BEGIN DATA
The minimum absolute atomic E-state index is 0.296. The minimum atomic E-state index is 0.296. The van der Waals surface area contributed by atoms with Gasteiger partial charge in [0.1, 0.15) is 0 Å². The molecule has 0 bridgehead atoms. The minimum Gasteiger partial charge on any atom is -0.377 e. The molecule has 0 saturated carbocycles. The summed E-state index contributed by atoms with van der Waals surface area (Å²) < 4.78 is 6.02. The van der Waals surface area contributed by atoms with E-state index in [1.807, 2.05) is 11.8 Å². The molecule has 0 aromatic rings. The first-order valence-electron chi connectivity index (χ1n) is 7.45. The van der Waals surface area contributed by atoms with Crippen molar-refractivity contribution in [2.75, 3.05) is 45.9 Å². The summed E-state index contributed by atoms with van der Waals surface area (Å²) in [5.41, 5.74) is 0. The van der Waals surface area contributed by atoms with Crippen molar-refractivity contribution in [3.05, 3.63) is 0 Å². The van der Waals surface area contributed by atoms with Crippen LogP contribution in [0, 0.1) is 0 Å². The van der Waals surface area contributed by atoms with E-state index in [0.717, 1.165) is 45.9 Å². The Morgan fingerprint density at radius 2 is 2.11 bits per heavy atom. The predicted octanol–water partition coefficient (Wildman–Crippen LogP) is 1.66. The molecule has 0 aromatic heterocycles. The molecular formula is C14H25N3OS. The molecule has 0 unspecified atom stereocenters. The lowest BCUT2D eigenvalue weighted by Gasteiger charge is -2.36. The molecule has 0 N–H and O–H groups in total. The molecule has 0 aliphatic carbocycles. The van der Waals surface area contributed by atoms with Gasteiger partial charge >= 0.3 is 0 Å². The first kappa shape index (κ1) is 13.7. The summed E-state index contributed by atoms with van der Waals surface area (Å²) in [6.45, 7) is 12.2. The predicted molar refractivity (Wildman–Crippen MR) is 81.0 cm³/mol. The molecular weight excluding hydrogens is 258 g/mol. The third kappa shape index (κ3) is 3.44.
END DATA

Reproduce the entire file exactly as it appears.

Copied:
The minimum absolute atomic E-state index is 0.296. The minimum atomic E-state index is 0.296. The van der Waals surface area contributed by atoms with Gasteiger partial charge in [0.1, 0.15) is 0 Å². The molecule has 0 bridgehead atoms. The minimum Gasteiger partial charge on any atom is -0.377 e. The molecule has 0 saturated carbocycles. The summed E-state index contributed by atoms with van der Waals surface area (Å²) < 4.78 is 6.02. The van der Waals surface area contributed by atoms with E-state index in [1.807, 2.05) is 11.8 Å². The molecule has 0 aromatic rings. The first-order valence-electron chi connectivity index (χ1n) is 7.45. The van der Waals surface area contributed by atoms with Crippen molar-refractivity contribution in [2.75, 3.05) is 45.9 Å². The summed E-state index contributed by atoms with van der Waals surface area (Å²) in [5.41, 5.74) is 0. The van der Waals surface area contributed by atoms with Crippen molar-refractivity contribution in [3.05, 3.63) is 0 Å². The van der Waals surface area contributed by atoms with Crippen LogP contribution in [0, 0.1) is 0 Å². The van der Waals surface area contributed by atoms with E-state index in [0.717, 1.165) is 45.9 Å². The Morgan fingerprint density at radius 2 is 2.11 bits per heavy atom. The predicted octanol–water partition coefficient (Wildman–Crippen LogP) is 1.66. The molecule has 0 aromatic heterocycles. The molecular formula is C14H25N3OS. The molecule has 0 unspecified atom stereocenters. The lowest BCUT2D eigenvalue weighted by Gasteiger charge is -2.36. The molecule has 0 N–H and O–H groups in total. The molecule has 0 aliphatic carbocycles. The van der Waals surface area contributed by atoms with Gasteiger partial charge >= 0.3 is 0 Å². The first kappa shape index (κ1) is 13.7. The summed E-state index contributed by atoms with van der Waals surface area (Å²) in [6.45, 7) is 12.2. The predicted molar refractivity (Wildman–Crippen MR) is 81.0 cm³/mol. The molecular weight excluding hydrogens is 258 g/mol. The third kappa shape index (κ3) is 3.44.